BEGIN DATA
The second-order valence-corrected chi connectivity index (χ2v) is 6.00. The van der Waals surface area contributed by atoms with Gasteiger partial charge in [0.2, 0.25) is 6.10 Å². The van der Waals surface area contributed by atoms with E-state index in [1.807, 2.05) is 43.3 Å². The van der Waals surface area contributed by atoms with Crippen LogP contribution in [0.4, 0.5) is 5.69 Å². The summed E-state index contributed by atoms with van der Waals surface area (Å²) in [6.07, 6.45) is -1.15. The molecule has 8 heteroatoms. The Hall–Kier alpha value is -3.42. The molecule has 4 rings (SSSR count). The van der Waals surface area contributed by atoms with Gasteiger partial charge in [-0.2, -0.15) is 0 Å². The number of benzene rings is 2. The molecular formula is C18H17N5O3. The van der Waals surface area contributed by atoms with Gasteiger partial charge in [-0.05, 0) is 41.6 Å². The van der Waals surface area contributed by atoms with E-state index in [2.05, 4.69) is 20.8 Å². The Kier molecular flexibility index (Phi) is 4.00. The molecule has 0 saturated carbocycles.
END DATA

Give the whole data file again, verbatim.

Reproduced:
The second-order valence-corrected chi connectivity index (χ2v) is 6.00. The van der Waals surface area contributed by atoms with Gasteiger partial charge in [0.2, 0.25) is 6.10 Å². The van der Waals surface area contributed by atoms with E-state index in [1.807, 2.05) is 43.3 Å². The van der Waals surface area contributed by atoms with Crippen LogP contribution in [0.4, 0.5) is 5.69 Å². The summed E-state index contributed by atoms with van der Waals surface area (Å²) in [6.07, 6.45) is -1.15. The molecule has 8 heteroatoms. The Hall–Kier alpha value is -3.42. The molecule has 4 rings (SSSR count). The van der Waals surface area contributed by atoms with Gasteiger partial charge in [-0.2, -0.15) is 0 Å². The number of benzene rings is 2. The molecular formula is C18H17N5O3. The van der Waals surface area contributed by atoms with Gasteiger partial charge in [-0.05, 0) is 41.6 Å². The van der Waals surface area contributed by atoms with E-state index in [2.05, 4.69) is 20.8 Å². The Kier molecular flexibility index (Phi) is 4.00. The molecule has 0 saturated carbocycles.